President Obama jumbled his facts when asked about “skyrocketing” premiums for people who get insurance through work. He was correct to say that, generally, the Affordable Care Act isn’t to blame for “skyrocketing” employer-sponsored premiums, but he made two dubious claims to back up his argument:
- Obama said “people forget that the average premium was going up 15 percent a year before the Affordable Care Act,” leaving the mistaken impression that he was talking about employer plans. That’s true of premiums in the individual insurance market — for people who buy their own insurance — but not of rates in the large employer market, which was the context of the conversation.
- The president also went a bit too far in saying that the only impact on employer plans was a requirement to offer a minimum set of benefits. Employer plans do face other new requirements, some of which have had a small impact on premiums.
Obama’s comments came during a live Web Q & A hosted by WebMD on March 14. While much of the debate over the Affordable Care Act to date has centered around the individual market (which affects about 5 percent of Americans) and the marketplace exchanges, one of the questions came from a man concerned about the Affordable Care Act’s impact on employer-sponsored plans (which affects 48 percent of Americans).
The WebMD interviewer, Lisa Zamosky, said that many people felt the ACA was causing their employer plans to increase in price. She said “Dan from Nevada,” who works for a “large corporation,” wrote that his “insurance costs have skyrocketed” since the law was passed. She asked if Dan was correct to blame the increase on the ACA.
Obama, March 14: No, he’s not. A lot of people have looked at this and there’s nothing in the Affordable Care Act that would impact an employer-sponsored plan, other than making sure that the employer-sponsored plan is actually providing a certain basic level of coverage.
Now, I don’t know the particulars of his employer’s plan, but what people forget is that the average premium was going up 15 percent a year before the Affordable Care Act. Health care costs overall are actually going up more slowly over the last three years than in the last 50. And that’s true in the private insurance sector. It’s also true for Medicare and Medicaid. So what we actually know is, premiums are going up more slowly, not more quickly, than they were before this law was passed.
That doesn’t mean that somebody might not still be frustrated when they see their particular plan or their costs going up. And what a lot of employers have been doing for quite some time is offloading more and more cost onto their employees in the form of higher deductibles and higher co-pays. …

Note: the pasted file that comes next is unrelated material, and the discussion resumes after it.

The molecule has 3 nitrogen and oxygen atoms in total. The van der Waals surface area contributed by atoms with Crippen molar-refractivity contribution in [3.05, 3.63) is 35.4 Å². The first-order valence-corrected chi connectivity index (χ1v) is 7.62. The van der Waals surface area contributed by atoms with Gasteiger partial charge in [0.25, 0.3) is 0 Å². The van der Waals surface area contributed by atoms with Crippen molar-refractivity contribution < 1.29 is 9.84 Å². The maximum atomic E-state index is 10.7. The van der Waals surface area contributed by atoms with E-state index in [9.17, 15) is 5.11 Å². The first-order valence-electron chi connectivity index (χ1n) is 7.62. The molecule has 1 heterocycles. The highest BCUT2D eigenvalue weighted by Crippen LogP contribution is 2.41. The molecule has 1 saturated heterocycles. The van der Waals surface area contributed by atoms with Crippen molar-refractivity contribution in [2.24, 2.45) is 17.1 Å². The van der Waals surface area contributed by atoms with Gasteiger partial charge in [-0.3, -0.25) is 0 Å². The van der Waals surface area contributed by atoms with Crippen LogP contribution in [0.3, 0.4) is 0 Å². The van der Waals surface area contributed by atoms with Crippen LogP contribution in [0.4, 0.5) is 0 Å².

The fact of the matter is most private employers, their plans are unchanged. They’re making decisions based on their own business decisions. They’re not mandated to increase premiums for their employees.
Premiums Before the ACA
We’ll start with Obama’s claim that “the average premium was going up 15 percent a year before the Affordable Care Act.”
Coming as it did in the middle of Obama’s answer to a question about the law’s effect on employer-sponsored plans, listeners could be forgiven for assuming the president was talking about premiums of employer-sponsored plans.
Family premiums in the employer-based market increased about 4.8 percent per year on average in the five years prior to passage of the Affordable Care Act in March 2010, according to the nonpartisan Kaiser Family Foundation. Since the ACA passed, the annual increases have been 9.4 percent in 2011; 4.4 percent in 2012 and 3.8 percent in 2013. That’s an average of 5.9 percent.
In fact, going all the way back to 2000, the increase in average annual family premiums never reached the 15 percent Obama cited, though it got nearly that high in 2002.
The White House press office says, however, that Obama was referring to annual increases in the individual market prior to the ACA. And it’s true that the annual premium increase in the year before the ACA was 15 percent, according to the Kaiser Family Foundation. In 2010, the last year KFF surveyed people in the non-group or individual market regarding premiums, it found that people who bought their own insurance reported that “their insurers most recently requested premium increases averaging 20 percent.”
The White House argued that since the marketplace exchanges are for people who don’t get coverage through work, it was valid for Obama to cite increases in premiums in the past in the individual market when talking about the impact on health care costs.
It’s a figure that Obama has cited in the past.
Obama, Nov. 14, 2013: We know that on average over the last decade, each year, premiums in that individual market would go up an average of 15 percent a year.
Obama, Oct. 30, 2013: Before the Affordable Care Act, the worst of these plans routinely dropped thousands of Americans every single year. And on average, premiums for folks who stayed in their plans for more than a year shot up about 15 percent a year.
But in those cases, Obama was talking about the individual market, and he clearly noted that he was. In the WebMD interview, the question had nothing to do with the individual market. It was about the law’s impact on employer-sponsored plans. Obama never signaled that he was switching his response to the individual market.